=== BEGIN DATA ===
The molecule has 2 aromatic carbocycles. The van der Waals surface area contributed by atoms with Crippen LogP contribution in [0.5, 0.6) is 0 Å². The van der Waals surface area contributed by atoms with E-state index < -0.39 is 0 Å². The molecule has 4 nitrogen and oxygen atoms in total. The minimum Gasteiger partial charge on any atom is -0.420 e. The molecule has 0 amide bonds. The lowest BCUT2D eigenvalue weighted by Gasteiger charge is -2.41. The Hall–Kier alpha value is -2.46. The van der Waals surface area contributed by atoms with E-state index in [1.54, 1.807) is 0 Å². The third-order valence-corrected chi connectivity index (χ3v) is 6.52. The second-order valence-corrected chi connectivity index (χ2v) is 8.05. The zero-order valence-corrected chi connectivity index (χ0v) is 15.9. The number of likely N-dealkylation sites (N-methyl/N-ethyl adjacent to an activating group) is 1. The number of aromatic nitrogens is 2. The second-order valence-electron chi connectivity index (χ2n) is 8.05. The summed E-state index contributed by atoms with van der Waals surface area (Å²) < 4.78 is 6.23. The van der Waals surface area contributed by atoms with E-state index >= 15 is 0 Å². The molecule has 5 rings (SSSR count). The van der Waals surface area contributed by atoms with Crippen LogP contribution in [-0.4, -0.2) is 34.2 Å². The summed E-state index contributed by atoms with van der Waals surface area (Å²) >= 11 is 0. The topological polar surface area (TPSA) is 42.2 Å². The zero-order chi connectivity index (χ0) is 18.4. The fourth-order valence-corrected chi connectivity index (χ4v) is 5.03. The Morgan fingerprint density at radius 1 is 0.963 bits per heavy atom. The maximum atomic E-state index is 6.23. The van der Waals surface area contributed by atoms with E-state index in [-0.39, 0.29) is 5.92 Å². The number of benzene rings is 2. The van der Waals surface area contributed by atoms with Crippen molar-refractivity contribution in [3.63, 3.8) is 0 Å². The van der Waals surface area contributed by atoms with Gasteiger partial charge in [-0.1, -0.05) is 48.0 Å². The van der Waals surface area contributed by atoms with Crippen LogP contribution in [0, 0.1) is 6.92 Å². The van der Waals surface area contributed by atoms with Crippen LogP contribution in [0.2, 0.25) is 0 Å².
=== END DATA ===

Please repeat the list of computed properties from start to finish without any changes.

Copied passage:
The molecule has 2 aromatic carbocycles. The van der Waals surface area contributed by atoms with Crippen LogP contribution in [0.5, 0.6) is 0 Å². The van der Waals surface area contributed by atoms with E-state index < -0.39 is 0 Å². The molecule has 4 nitrogen and oxygen atoms in total. The minimum Gasteiger partial charge on any atom is -0.420 e. The molecule has 0 amide bonds. The lowest BCUT2D eigenvalue weighted by Gasteiger charge is -2.41. The Hall–Kier alpha value is -2.46. The van der Waals surface area contributed by atoms with E-state index in [1.54, 1.807) is 0 Å². The third-order valence-corrected chi connectivity index (χ3v) is 6.52. The second-order valence-corrected chi connectivity index (χ2v) is 8.05. The zero-order valence-corrected chi connectivity index (χ0v) is 15.9. The number of likely N-dealkylation sites (N-methyl/N-ethyl adjacent to an activating group) is 1. The number of aromatic nitrogens is 2. The second-order valence-electron chi connectivity index (χ2n) is 8.05. The summed E-state index contributed by atoms with van der Waals surface area (Å²) < 4.78 is 6.23. The van der Waals surface area contributed by atoms with E-state index >= 15 is 0 Å². The molecule has 5 rings (SSSR count). The van der Waals surface area contributed by atoms with Crippen LogP contribution in [-0.4, -0.2) is 34.2 Å². The summed E-state index contributed by atoms with van der Waals surface area (Å²) >= 11 is 0. The topological polar surface area (TPSA) is 42.2 Å². The zero-order chi connectivity index (χ0) is 18.4. The fourth-order valence-corrected chi connectivity index (χ4v) is 5.03. The Morgan fingerprint density at radius 1 is 0.963 bits per heavy atom. The maximum atomic E-state index is 6.23. The van der Waals surface area contributed by atoms with E-state index in [-0.39, 0.29) is 5.92 Å². The number of benzene rings is 2. The van der Waals surface area contributed by atoms with Crippen molar-refractivity contribution in [3.63, 3.8) is 0 Å². The van der Waals surface area contributed by atoms with Gasteiger partial charge in [-0.1, -0.05) is 48.0 Å². The van der Waals surface area contributed by atoms with Crippen LogP contribution in [0, 0.1) is 6.92 Å². The van der Waals surface area contributed by atoms with Crippen LogP contribution in [0.2, 0.25) is 0 Å².